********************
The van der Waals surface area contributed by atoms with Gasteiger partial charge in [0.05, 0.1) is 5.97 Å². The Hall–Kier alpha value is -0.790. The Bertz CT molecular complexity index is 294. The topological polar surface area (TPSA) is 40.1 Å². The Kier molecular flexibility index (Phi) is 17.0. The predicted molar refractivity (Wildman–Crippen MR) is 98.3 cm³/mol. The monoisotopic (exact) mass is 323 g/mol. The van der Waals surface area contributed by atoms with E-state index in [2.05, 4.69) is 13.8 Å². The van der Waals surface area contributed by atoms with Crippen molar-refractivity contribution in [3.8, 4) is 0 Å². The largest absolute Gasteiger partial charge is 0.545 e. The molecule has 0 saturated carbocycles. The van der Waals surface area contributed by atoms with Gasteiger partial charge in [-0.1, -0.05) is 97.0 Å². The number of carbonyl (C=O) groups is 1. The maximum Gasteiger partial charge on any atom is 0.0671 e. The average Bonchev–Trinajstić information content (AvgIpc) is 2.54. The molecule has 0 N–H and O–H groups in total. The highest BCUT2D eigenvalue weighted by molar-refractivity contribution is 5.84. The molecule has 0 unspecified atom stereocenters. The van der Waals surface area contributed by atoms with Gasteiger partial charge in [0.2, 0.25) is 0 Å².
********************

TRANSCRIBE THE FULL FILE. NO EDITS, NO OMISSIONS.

The van der Waals surface area contributed by atoms with Gasteiger partial charge in [0.05, 0.1) is 5.97 Å². The Hall–Kier alpha value is -0.790. The Bertz CT molecular complexity index is 294. The topological polar surface area (TPSA) is 40.1 Å². The Kier molecular flexibility index (Phi) is 17.0. The predicted molar refractivity (Wildman–Crippen MR) is 98.3 cm³/mol. The monoisotopic (exact) mass is 323 g/mol. The van der Waals surface area contributed by atoms with E-state index in [2.05, 4.69) is 13.8 Å². The van der Waals surface area contributed by atoms with Crippen molar-refractivity contribution in [3.8, 4) is 0 Å². The largest absolute Gasteiger partial charge is 0.545 e. The molecule has 0 saturated carbocycles. The van der Waals surface area contributed by atoms with Gasteiger partial charge in [-0.1, -0.05) is 97.0 Å². The number of carbonyl (C=O) groups is 1. The maximum Gasteiger partial charge on any atom is 0.0671 e. The average Bonchev–Trinajstić information content (AvgIpc) is 2.54. The molecule has 0 N–H and O–H groups in total. The highest BCUT2D eigenvalue weighted by molar-refractivity contribution is 5.84. The molecule has 0 unspecified atom stereocenters. The van der Waals surface area contributed by atoms with Gasteiger partial charge in [0.2, 0.25) is 0 Å².